Root distributions predict shrub–steppe responses to precipitation intensity

Kulmatiski, Andrew; Holdrege, Martin C.; Chirvasă, Cristina; Beard, Karen H.

Precipitation events are becoming more intense around the world, changing the way water moves through soils and plants. Plant rooting strategies that sustain water uptake under these conditions are likely to become more abundant (e.g., shrub encroachment). Yet, it remains difficult to predict species responses to climate change because we typically do not know where active roots are located or how much water they absorb. Here, we applied a water tracer experiment to describe forb, grass, and shrub root distributions. These measurements were made in 8 inline-formulam by 8 inline-formulam field shelters with low or high precipitation intensity. We used tracer uptake data in a soil water flow model to estimate how much water respective plant root tissues absorb over time. In low-precipitation-intensity plots, deep shrub roots were estimated to absorb the most water (93 inline-formulamm yr−1) and shrubs had the greatest aboveground cover (27 %). Grass root distributions were estimated to absorb an intermediate amount of water (80 inline-formulamm yr−1) and grasses had intermediate aboveground cover (18 %). Forb root distributions were estimated to absorb the least water (79 inline-formulamm yr−1) and had the least aboveground cover (12 %). In high-precipitation-intensity plots, shrub and forb root distributions changed in ways that increased their water uptake relative to grasses, predicting the increased aboveground growth of shrubs and forbs in these plots. In short, water uptake caused by different rooting distributions predicted plant aboveground cover. Our results suggest that detailed descriptions of active plant root distributions can predict plant growth responses to climate change in arid and semi-arid ecosystems.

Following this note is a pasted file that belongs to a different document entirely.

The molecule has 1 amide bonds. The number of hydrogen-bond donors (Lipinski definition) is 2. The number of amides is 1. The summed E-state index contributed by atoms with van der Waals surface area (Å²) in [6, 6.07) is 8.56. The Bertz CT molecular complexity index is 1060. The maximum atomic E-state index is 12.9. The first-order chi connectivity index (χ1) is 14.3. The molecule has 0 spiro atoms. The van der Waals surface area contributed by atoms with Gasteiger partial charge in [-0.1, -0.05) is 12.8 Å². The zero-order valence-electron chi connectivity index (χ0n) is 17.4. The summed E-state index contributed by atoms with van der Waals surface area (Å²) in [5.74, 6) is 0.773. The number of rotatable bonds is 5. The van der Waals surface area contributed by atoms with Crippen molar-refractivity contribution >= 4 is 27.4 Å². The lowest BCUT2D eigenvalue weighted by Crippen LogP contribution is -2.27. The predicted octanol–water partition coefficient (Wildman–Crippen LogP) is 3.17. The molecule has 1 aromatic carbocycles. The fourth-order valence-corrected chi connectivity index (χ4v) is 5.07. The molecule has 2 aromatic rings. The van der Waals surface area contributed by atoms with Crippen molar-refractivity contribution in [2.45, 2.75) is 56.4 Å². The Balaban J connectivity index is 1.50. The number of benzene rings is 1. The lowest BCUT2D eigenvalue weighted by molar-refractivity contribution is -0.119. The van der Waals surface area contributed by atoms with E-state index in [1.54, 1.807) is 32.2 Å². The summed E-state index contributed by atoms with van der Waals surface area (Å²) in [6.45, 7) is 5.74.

Kulmatiski, Andrew / Holdrege, Martin C. / Chirvasă, Cristina / et al: Root distributions predict shrub–steppe responses to precipitation intensity. 2024. Copernicus Publications.


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